Borden was the topic of The Chad Mitchell Trio's aptly named "Lizzie Borden/You Can't Chop Your Poppa Up in Massachusetts." It was written by Michael Brown for New Faces of 1952.
She was the subject of the operas Lizzie Borden (1965) by Jack Beeson and Lizbeth by Thomas Albert.
She was the subject of the cockney knees-up style song "Oh, Mother Borden" by late 80s UK musical satirists The Dubious Brothers.
The song "She Took An Axe" by the thrash metal band Flotsam and Jetsam tells Borden's story, portraying her as a demon-inspired woman, treating the subject with humour.
American glam metal band Lizzy Borden is named after her.
Melora Creager, of Rasputina, wrote her first song at the age of six, which was called "Ballad of Lizzie Borden"
Angela Carter wrote two short stories about Borden, one entitled Lizzie's Tiger is about a trip to the circus as a young girl, the other, The Fall River Axe Murders, focuses on the events leading up to the murders.
Evan Hunter (aka Ed McBain) wrote a fictional account of the murder in his book Lizzie.
Elizabeth Engstrom wrote a novel titled Lizzie Borden, published by Tor Books in 1981. Most of the known facts of Borden's life are integrated into the fictional tale.
In Maxine O'Callaghan's short story, "An Insignificant Crime", a shopkeeper and his son-in-law debate whether or not to stop the young lady who comes to the store and steals small items, because her father is so influential. They decide not to stop her shoplifting that day. In the final lines it is revealed that the shoplifter's name is Miss Borden, and that the small item she chose to steal on this day was an axe.
The radio anthology series Suspense aired adaptations of the Borden story twice, once as "The Fall River Tragedy" on January 14, 1952, and once as "Goodbye, Miss Lizzie Borden" on October 4, 1955. Other radio adaptations include "Crime Classics: The Bloody Bloody Banks Of Fall River" from 1953, CBS radio's "Second Look At Murder", and "Unsolved Mysteries: Lizzie Borden".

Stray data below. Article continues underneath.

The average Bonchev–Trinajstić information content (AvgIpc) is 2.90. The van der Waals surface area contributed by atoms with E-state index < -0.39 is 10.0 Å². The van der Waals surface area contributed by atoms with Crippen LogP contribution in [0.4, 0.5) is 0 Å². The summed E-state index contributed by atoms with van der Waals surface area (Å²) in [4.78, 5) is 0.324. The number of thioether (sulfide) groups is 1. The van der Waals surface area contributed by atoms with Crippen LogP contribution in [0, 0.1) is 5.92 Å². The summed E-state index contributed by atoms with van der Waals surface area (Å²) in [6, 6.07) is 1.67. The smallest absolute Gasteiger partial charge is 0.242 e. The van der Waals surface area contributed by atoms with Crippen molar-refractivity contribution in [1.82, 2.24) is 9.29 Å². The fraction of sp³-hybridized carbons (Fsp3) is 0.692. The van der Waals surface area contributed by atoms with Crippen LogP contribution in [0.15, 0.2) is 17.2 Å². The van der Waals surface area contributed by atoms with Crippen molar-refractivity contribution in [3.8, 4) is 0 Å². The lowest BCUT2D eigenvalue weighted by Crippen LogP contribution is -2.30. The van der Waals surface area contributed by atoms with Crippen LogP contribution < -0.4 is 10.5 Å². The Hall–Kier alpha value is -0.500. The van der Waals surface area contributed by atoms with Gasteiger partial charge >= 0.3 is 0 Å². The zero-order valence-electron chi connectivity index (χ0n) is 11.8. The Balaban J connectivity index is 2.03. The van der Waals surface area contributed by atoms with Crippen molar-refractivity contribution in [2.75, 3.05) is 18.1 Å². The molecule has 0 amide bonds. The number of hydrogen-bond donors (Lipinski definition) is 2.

An episode of Alfred Hitchcock Presents entitled "The Older Sister" retold the Borden story, in which Emma had murdered her parents due to a mental illness she suffered, while Lizzie covered for her.
Armstrong Circle Theatre, Season 12, Episode 1, "Legend of Murder – The Untold Story of Lizzie Borden" (first aired October 11, 1961), was a dramatization of Edward D. Radin's book Lizzie Borden: The Untold Story (Simon and Schuster, 1961), which put forth the theory that Bridget Sullivan was the actual murderess. Lizzie was played by Clarice Blackburn, Bridget by Mary Doyle.
Elizabeth Montgomery depicted Borden in William Bast's two hour television movie, The Legend of Lizzie Borden (1975). In the movie, Lizzie Borden performs the murders after stripping naked (thus explaining the lack of bloodstained clothing).
The Sci-Fi Channel Ghost Hunters "TAPS" team investigated the Lizzie Borden house for paranormal activity in episode 12 of season 2.
On January 23, 2007, the Crime & Investigation Network aired a documentary on the Lizzie Borden story.
In 2004, the Discovery Channel aired an investigative documentary called Lizzie Borden Had an Axe. In the episode, a pair of detectives used modern forensics to exonerate Sullivan and prove Lizzie could have been the killer.
In 2008, The History Channel's series MonsterQuest visited the Borden home looking for ghosts.
The Travel Channel's show Scariest Places on Earth featured the Borden home as the #1 most scary place on earth.
The Lizzie Borden Minis is a series of short documentaries produced by Garden Bay Films and filmed at 92 Second Street where the Borden murders occurred in 1892.
The anthology of short plays, "Sepia and Song", contained a play called "A Memory of Lizzie," with scenes from Lizzie Borden's childhood interpersed with quotes from her trial.
Blood Relations by Sharon Pollock premiered at Theatre Tree, Edmonton Canada in 1980. The play is set in 1902, with its "dream thesis" set in 1892, at Fall River, Massachusetts. It explores the events leading up to the trial.
The Testimony of Lizzie Borden by Eric Stedman, a docudrama staged in an accurate reproduction of the Borden sitting room which re-created much of Lizzie's actual inquest testimony, premiered at Theatre on the Towpath in New Hope, Pa. in 1994 and was presented in Fall River in 1995.
Lizzie Borden's Tempest by Brendan Byrnes played the New York International Fringe Festival in 1998. As Lizzie reads the role of Miranda in The Tempest with her local theatre club, Shakespeare's storm resurrects and reunites the Borden Family. The play's central idea is based on an actual program displayed at the Fall River Historical Society that lists a "Miss Borden" playing the role of Miranda in The Tempest.
Lizzie Borden, a rock musical adaptation of Lizzie's story created by Tim Maner, Steven Cheslik-deMeyer, and Alan Stevens Hewitt, will be produced by Took An Axe Productions in New York, NY, Sept 10-Oct 17, 2009, at The Living Theatre. This version assumes Lizzie's guilt and explores the events leading up to the murders and the trial.